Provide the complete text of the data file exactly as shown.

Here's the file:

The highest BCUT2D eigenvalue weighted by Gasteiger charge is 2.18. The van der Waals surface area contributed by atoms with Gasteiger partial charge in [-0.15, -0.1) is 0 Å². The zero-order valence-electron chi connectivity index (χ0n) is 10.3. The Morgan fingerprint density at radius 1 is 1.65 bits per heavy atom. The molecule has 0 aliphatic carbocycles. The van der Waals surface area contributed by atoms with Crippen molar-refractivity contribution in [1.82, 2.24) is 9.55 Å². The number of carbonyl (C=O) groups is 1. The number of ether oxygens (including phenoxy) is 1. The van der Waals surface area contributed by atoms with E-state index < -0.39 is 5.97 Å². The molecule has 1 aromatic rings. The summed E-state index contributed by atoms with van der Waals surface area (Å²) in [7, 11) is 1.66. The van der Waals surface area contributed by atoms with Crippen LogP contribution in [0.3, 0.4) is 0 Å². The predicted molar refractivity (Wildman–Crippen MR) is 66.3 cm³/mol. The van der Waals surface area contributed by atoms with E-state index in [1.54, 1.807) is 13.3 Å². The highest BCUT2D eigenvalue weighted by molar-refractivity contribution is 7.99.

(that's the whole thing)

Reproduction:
The highest BCUT2D eigenvalue weighted by Gasteiger charge is 2.18. The van der Waals surface area contributed by atoms with Gasteiger partial charge in [-0.15, -0.1) is 0 Å². The zero-order valence-electron chi connectivity index (χ0n) is 10.3. The Morgan fingerprint density at radius 1 is 1.65 bits per heavy atom. The molecule has 0 aliphatic carbocycles. The van der Waals surface area contributed by atoms with Crippen molar-refractivity contribution in [1.82, 2.24) is 9.55 Å². The number of carbonyl (C=O) groups is 1. The number of ether oxygens (including phenoxy) is 1. The van der Waals surface area contributed by atoms with E-state index < -0.39 is 5.97 Å². The molecule has 1 aromatic rings. The summed E-state index contributed by atoms with van der Waals surface area (Å²) in [7, 11) is 1.66. The van der Waals surface area contributed by atoms with Crippen LogP contribution in [0.3, 0.4) is 0 Å². The predicted molar refractivity (Wildman–Crippen MR) is 66.3 cm³/mol. The van der Waals surface area contributed by atoms with E-state index in [1.54, 1.807) is 13.3 Å². The highest BCUT2D eigenvalue weighted by molar-refractivity contribution is 7.99.